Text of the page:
"Rowe continued the article’s explication of the importance of individual free-will by pointing out that the 'Bible is replete with evidence of free agency on the part of God and man alike.'” Like Genesis 38: 9-10, where God strikes a man dead for having sex with his brother's wife, and then ejaculating outside her body? Or the part about stoning faggots (Leviticus 20:13)?

"...[S]ince then constitutionalists (adherents of the ‘original intent’ of the document)..." The original intent of the document was, in part, to ensure the continuance of slavery. Another intent of the document was to ensure that the ruling elite and their posterity got what they wanted. The document was largely successful with at least two of its original intents. There is no such thing as an "unconstitutional amendment."

"The example of Jesus’ life was central to the doctrine of individual freedom because He inspired people to follow the road to salvation, and 'men with (such) faith gradually come to believe that God is just as much interested in others as in themselves.' With that realization came an understanding of the dynamic of Christian theology; that when mankind is guided by the Golden Rule in their conduct to each other, then they 'can no longer exploit and enslave his fellows.' And when they no longer desire to exploit one another because they do not want to, not because they fear to, only then can all mankind be free." This I largely agree with, and when people no longer believe in the biblical threats of hell for disobedience, perhaps they will no longer want to exploit one another, either. The Golden Rule is central to an understanding of individuality, and I think that The Four Gospels should be required reading for all. I don't agree with everything in them, since I no longer believe in Jesus's divinity, and I no longer believe one should be subjected to the idea of superior being/inferior being (part of the source of the problem at hand), but a lot of what Jesus actually says (not how it's interpreted by the various faiths, or even how some of it is interpreted in this article) points directly inward, which is where I would prefer every goddamned politician look instead.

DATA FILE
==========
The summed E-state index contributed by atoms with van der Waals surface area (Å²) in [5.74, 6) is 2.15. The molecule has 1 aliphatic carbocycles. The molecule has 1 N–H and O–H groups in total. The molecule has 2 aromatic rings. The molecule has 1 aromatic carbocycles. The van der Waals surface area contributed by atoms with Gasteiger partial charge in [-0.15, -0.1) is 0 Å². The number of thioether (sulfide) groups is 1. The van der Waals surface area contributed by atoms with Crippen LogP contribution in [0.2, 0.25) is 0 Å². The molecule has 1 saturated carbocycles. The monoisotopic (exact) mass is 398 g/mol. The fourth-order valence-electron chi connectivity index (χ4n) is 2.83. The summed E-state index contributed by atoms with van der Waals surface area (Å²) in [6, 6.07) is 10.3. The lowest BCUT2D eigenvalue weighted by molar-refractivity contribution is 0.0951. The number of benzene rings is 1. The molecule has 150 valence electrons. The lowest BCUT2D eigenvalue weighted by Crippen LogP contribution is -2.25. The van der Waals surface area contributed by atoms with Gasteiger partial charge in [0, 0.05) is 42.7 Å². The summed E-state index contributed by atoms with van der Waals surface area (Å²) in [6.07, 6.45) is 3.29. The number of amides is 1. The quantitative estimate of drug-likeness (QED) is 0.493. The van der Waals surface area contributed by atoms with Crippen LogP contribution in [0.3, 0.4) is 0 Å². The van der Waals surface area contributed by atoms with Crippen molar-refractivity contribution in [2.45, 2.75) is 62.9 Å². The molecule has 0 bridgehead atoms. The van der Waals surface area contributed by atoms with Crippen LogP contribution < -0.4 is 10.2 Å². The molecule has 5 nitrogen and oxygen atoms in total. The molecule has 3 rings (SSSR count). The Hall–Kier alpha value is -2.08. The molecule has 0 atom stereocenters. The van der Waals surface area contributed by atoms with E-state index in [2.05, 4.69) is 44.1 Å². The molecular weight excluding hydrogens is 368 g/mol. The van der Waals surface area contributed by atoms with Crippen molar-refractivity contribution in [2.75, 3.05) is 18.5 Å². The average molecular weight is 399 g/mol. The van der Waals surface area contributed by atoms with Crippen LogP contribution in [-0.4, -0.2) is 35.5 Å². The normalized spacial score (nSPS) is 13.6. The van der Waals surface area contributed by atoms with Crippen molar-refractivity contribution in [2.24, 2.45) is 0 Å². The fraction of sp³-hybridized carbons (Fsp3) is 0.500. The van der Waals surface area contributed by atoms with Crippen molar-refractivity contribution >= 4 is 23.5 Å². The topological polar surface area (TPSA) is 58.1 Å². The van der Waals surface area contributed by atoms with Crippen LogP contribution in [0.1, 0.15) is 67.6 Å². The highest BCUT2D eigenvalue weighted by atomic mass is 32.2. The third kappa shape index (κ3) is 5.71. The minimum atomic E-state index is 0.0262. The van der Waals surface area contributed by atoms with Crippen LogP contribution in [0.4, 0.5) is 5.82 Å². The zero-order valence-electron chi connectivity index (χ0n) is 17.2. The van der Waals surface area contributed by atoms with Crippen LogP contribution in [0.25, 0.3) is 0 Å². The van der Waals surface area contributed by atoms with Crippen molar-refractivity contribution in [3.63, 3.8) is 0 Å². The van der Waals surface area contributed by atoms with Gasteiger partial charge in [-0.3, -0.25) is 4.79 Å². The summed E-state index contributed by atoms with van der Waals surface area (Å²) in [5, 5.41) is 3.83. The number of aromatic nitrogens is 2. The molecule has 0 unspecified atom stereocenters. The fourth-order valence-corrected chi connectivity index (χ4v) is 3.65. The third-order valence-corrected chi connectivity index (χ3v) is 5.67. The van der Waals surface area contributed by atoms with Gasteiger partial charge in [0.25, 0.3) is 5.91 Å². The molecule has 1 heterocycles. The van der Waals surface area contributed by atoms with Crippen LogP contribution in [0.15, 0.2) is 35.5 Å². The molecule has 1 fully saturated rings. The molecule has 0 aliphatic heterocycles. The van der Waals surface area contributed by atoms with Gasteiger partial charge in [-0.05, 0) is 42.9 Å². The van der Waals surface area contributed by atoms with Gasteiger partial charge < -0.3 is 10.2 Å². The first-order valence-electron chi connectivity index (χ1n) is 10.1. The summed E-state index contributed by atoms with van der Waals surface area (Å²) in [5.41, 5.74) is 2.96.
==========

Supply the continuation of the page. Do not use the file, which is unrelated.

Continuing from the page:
The main thought that comes to me from reading this is that, eventually, the Christian churches of America came under the sway of getting involved in politics, and why shouldn't they? Most religions are softly coercive insitutions, which would undoubtedly attract the hardened coercive institution of government, and vice versa. A cancer that wants to grow is going to attach itself to whatever host is available. It is the love of or "need" for the state that so many Christians (libertarian and otherwise) have embraced to varying degrees that has led to the demise of libertarian thought among Christians. What puts it in your heart to coerce? Is it the superiority/inferiority dichotomy? Is it childhood hurt and pain? Is it belief in some eternal punishment, like Guantanamo on steroids? Get rid of it.

B.R. Merrick's picture

"'Christian libertarians made exactly the same argument [the desire for all to act morally or immorally], but with the added proviso that the Bible contained the lessons that would persuade everyone of faith to decide to use their "freedom to act morally."' Maybe I'm interpreting this passage wrong..."

Upon further reflection, I think I was interpreting it wrong. It now seems to me that the author was saying that using The Bible as a guide (selectively, as I advocate with The Four Gospels) may PERSUADE an individual to act "morally" (which is subjective). So I take that observation back.